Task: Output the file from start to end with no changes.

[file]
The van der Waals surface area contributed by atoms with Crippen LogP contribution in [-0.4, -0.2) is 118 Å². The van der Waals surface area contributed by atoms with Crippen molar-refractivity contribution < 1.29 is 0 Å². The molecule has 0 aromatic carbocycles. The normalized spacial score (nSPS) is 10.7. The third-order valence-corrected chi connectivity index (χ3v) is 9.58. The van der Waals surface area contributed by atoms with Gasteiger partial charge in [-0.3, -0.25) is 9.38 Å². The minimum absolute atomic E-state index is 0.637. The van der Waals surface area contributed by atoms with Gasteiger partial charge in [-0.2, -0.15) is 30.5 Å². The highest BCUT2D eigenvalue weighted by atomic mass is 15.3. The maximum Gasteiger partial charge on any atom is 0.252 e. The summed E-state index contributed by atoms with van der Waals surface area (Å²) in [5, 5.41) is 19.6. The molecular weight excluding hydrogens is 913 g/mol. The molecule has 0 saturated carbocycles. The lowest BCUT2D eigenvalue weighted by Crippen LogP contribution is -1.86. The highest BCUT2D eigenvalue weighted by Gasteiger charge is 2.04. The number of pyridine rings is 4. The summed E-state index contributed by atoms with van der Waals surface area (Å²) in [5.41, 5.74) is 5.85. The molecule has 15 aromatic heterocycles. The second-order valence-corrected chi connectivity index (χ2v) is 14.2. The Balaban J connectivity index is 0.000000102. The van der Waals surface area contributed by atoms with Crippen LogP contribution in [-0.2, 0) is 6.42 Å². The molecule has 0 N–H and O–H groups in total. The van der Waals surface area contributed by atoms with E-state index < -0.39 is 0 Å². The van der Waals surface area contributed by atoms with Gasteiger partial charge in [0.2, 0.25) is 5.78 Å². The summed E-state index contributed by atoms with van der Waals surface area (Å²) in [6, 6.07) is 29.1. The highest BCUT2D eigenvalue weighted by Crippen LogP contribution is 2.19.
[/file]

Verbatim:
The van der Waals surface area contributed by atoms with Crippen LogP contribution in [-0.4, -0.2) is 118 Å². The van der Waals surface area contributed by atoms with Crippen molar-refractivity contribution < 1.29 is 0 Å². The molecule has 0 aromatic carbocycles. The normalized spacial score (nSPS) is 10.7. The third-order valence-corrected chi connectivity index (χ3v) is 9.58. The van der Waals surface area contributed by atoms with Gasteiger partial charge in [-0.3, -0.25) is 9.38 Å². The minimum absolute atomic E-state index is 0.637. The van der Waals surface area contributed by atoms with Gasteiger partial charge in [-0.2, -0.15) is 30.5 Å². The highest BCUT2D eigenvalue weighted by atomic mass is 15.3. The maximum Gasteiger partial charge on any atom is 0.252 e. The summed E-state index contributed by atoms with van der Waals surface area (Å²) in [5, 5.41) is 19.6. The molecular weight excluding hydrogens is 913 g/mol. The molecule has 0 saturated carbocycles. The lowest BCUT2D eigenvalue weighted by Crippen LogP contribution is -1.86. The highest BCUT2D eigenvalue weighted by Gasteiger charge is 2.04. The number of pyridine rings is 4. The summed E-state index contributed by atoms with van der Waals surface area (Å²) in [5.41, 5.74) is 5.85. The molecule has 15 aromatic heterocycles. The second-order valence-corrected chi connectivity index (χ2v) is 14.2. The Balaban J connectivity index is 0.000000102. The van der Waals surface area contributed by atoms with Crippen LogP contribution in [-0.2, 0) is 6.42 Å². The molecule has 0 N–H and O–H groups in total. The van der Waals surface area contributed by atoms with E-state index < -0.39 is 0 Å². The van der Waals surface area contributed by atoms with Gasteiger partial charge in [0.2, 0.25) is 5.78 Å². The summed E-state index contributed by atoms with van der Waals surface area (Å²) in [6, 6.07) is 29.1. The highest BCUT2D eigenvalue weighted by Crippen LogP contribution is 2.19.